A casual acquaintance stopped me in a parking lot the other day to ask about my car. I don’t know him well, but he said he was in the market for my style of vehicle and had looked up my model as a possibility. I told him the features I liked and disliked, and why. I even told him about my interactions with the dealership where I bought the car. After digging through my glove box, I found the original salesperson and supplied his number. (I don’t even know if the salesperson is still with the dealership anymore, as it’s been three years since I bought the car.) This interaction is an example of the collaborative economy.
Everyone’s a Salesman
Coincidentally, that day I was in the parking lot of my gym with my son. My son plays lacrosse and was starting personal training with a speed and agility trainer to improve his skills during the off season. The last thing the trainer said as we were walking out the door was a suggestion that my son bring a couple friends to the next session. The trainer knows he’s going to make more money by having my son’s friends in the class, and my son will be motivated and pushed by his friends. This is the power of collaborative economy—having your customers sell for you.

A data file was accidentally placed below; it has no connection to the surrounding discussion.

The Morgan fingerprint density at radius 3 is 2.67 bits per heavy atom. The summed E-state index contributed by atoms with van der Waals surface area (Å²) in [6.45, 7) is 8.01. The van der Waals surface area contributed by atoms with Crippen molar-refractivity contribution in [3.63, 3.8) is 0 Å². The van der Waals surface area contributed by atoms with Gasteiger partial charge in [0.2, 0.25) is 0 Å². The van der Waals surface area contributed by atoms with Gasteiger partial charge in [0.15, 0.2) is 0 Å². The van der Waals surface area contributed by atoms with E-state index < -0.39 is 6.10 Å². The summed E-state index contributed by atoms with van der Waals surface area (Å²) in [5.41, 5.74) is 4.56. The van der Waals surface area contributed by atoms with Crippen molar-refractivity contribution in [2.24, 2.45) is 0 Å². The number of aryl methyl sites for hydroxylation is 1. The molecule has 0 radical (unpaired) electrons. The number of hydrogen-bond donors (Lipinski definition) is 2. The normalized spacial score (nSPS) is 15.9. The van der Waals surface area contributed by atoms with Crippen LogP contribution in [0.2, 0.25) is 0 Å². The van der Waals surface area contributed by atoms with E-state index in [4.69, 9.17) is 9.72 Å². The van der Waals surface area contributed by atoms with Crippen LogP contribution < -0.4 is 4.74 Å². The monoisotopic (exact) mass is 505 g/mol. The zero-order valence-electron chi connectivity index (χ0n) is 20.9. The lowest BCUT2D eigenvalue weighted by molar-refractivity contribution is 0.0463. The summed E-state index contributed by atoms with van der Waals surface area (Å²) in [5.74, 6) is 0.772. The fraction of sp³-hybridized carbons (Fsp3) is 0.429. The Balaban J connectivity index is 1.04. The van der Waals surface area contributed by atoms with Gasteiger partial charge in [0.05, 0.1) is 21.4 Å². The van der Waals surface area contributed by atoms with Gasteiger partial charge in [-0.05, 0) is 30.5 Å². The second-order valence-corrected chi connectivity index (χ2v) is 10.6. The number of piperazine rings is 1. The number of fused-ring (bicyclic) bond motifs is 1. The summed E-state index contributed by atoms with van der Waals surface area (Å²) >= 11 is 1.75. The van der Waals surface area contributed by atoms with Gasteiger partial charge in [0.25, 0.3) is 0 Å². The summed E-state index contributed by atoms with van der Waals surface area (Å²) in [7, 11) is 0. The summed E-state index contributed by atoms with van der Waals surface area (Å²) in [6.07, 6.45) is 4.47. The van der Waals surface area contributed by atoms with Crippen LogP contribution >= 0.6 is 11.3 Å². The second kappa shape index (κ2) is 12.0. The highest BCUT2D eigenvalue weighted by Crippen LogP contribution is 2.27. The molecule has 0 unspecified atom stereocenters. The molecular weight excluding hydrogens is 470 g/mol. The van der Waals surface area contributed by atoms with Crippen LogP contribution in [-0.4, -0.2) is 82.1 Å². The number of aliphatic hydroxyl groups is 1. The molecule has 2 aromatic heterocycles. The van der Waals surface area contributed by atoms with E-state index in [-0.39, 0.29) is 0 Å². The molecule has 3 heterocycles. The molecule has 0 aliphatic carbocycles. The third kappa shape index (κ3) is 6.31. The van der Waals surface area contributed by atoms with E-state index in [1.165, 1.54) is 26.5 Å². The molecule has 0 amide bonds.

It occurred to me I hardly ever buy anything without asking friends or family their thoughts on buying similar products. Everyone knows the old adage: A happy customer will tell 10 people and an unhappy customer will tell 500 people. I think this has changed in the age of the Internet and the collaborative economy. Everyone tells anyone all about their experiences on all purchases. The Internet and social media have created this new relationship between salespeople and customers.
Make Your Own Luck
It is no longer acceptable to trust that your customers will share good experiences. Instead, you must make it easy for them to inform their friends about them. Don’t just make it easy to complain, but make it easy to share their great experiences with a friend.
The best way to do this is to create a “friends and family” listing within your Customer Master Data Management (MDM) system. Allow your customers to create a list of friends that they automatically want to have a relationship with in the context of your company. Incentivize them to offer advice, discuss good service, and perhaps even offer discounts to their friends. Make their friendship with others, in the context of your company, a valuable and cherished part of their relationship with you.
If your customers become your best salespeople, your revenue will grow at a fraction of the cost. By tracking this relationship within a flexible MDM system, you can create an experience for your customers and customers’ friends that allows you to take advantage of the collaborative economy.
Learn more about how to use cutting edge technology to Turn Customers Into Fans.